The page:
With the recent Supreme Court ruling that video games are a form of Free Speech protected by the First Amendment, it seems like a good time to look back at some of the controversies that led the nation's highest court to get involved in the debate. While you've heard the stories behind notorious titles like Mortal Kombat and Grand Theft Auto, here are some video game controversies that might have flown under your radar.
1. Death Race
Death Race was the first arcade video game that really got people riled up. While there were other car games around at the time, Death Race was the only one where the player's goal was to run down an endless supply of stick figure pedestrians. After hitting a “gremlin”—maker Exidy insisted you were running down gremlins, not people—the figures gave out a shrill, garbled scream, and then turned into a tombstone, which stayed on the screen as an obstacle to dodge while pursuing the next target.
Practically upon its release in 1976, Death Race caused a stir for its questionable gameplay philosophy. The sound of the gremlin's scream also bothered people, who said it sounded too much like a child's voice. The concern, of course, was that a person playing Death Race would get behind the wheel of a real car to start running over kids. Although there were no cases of this type of violence actually happening, parents across the country rallied against the game—there are even stories of protesters dragging the game out of arcades and burning it in the parking lot.
While exact production numbers are unclear, some sources say that only 500 Death Race games had been made before the controversy. However, thanks to all the publicity, orders doubled before the game was pulled from the market.
2. Super Columbine Massacre RPG!
In the years after the tragic 1999 school shooting in Columbine, Colorado, which left 13 people dead and another 21 wounded, people struggled to understand the event. To try to make sense of it all, Danny Ledonne chose an unusual and controversial medium when he created the 2005 video game Super Columbine Massacre RPG!
Using police reports, crime scene photos, and excerpts from the journals of Eric Harris and Dylan Klebold as a guide, Super Columbine Massacre allows the player to take on the role of the shooters as they navigate the pixelated halls of Columbine High School, planting propane bombs in the cafeteria, and then continuing their armed assault on the students and staff.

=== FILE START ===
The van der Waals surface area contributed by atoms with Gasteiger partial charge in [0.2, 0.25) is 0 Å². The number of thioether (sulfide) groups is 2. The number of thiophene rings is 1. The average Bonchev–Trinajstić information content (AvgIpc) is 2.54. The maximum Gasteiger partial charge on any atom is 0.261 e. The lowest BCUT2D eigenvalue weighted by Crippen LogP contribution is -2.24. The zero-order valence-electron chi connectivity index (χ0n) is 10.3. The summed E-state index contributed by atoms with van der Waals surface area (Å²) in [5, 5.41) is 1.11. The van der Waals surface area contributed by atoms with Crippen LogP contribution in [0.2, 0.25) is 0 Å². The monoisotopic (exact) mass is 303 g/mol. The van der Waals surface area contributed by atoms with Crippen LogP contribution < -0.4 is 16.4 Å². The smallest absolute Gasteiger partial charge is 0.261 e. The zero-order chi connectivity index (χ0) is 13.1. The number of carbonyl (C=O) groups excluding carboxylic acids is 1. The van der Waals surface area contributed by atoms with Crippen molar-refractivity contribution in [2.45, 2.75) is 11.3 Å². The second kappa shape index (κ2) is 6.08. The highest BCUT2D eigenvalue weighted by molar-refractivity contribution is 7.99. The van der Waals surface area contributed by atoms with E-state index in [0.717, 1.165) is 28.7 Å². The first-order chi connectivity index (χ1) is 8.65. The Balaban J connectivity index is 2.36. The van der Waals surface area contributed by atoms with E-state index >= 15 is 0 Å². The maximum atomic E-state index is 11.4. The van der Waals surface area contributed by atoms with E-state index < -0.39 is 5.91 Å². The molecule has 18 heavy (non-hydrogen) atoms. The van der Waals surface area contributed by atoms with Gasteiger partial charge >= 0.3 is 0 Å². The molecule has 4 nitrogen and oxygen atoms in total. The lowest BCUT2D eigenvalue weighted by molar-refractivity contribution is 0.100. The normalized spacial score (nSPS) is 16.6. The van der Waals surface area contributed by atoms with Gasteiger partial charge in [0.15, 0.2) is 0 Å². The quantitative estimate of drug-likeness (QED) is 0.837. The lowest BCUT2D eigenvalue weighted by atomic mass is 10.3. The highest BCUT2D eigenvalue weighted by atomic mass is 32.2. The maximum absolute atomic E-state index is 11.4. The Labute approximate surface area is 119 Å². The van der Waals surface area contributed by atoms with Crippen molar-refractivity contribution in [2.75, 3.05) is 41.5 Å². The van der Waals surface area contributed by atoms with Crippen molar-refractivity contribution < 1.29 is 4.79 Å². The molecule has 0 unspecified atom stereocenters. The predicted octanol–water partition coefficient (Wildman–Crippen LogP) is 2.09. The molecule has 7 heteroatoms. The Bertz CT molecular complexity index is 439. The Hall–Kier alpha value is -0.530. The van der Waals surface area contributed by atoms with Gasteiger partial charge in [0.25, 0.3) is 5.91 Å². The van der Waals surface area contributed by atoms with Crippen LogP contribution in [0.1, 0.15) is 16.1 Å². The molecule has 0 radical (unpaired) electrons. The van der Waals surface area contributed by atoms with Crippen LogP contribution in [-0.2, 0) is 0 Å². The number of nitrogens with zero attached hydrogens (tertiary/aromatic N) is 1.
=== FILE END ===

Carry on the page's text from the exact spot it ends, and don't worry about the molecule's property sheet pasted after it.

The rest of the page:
Ledonne insisted that the game was intended as art, meant to spark conversation much like acclaimed director Gus Van Sant’s 2003 movie Elephant, which graphically depicts a fictional school shooting that borrows heavily from the real Columbine massacre. Those who defend the game argue it has just as much to say about the shooting as Elephant, except it uses the medium of video games to express those opinions and emotions. But Super Columbine Massacre RPG! has been a point of contention since its release.
The most public controversy came when the game was initially accepted, then later rejected from the Guerilla Gamemaker Competition at the 2007 Slamdance Film Festival. The game’s dismissal caused half of the other contestants to pull their projects in protest. The jury even tried to give the game a special award, but the Slamdance organizers denied it the honor. The story of “Slamgate,” as it is now known, as well as the game's impact on the ongoing debate of video games as art, is highlighted in the 2008 documentary Playing Columbine, which Ledonne produced to tell his side of the story.
3. JFK: Reloaded
Was Oswald really the lone gunman in the Book Depository? Did he have help from the Grassy Knoll? Those were the questions hoping to be answered by JFK:Reloaded, a “historic simulation” video game released on November 22, 2004, the 41st anniversary of JFK's death. The game allowed the player to see through Oswald’s rifle scope and take shots at the Presidential limousine as it headed through Dealey Plaza. To promote the release, the game’s website held a contest with a top prize of $100,000 to the player who could most accurately recreate the events in Dallas as reported by the Warren Commission, which determined that Oswald acted alone.
While there could arguably be some educational value to the game (as publisher Traffic Management Limited suggested), many, including Senators Ted Kennedy and Joe Lieberman, said the very idea of re-enacting such a horrific day in our nation's history was "despicable." Others said the only lesson it taught was how to be an assassin. Despite the controversy, the game was never a mainstream success, and, less than a year later, the website was gone. Traffic Management has never released another game.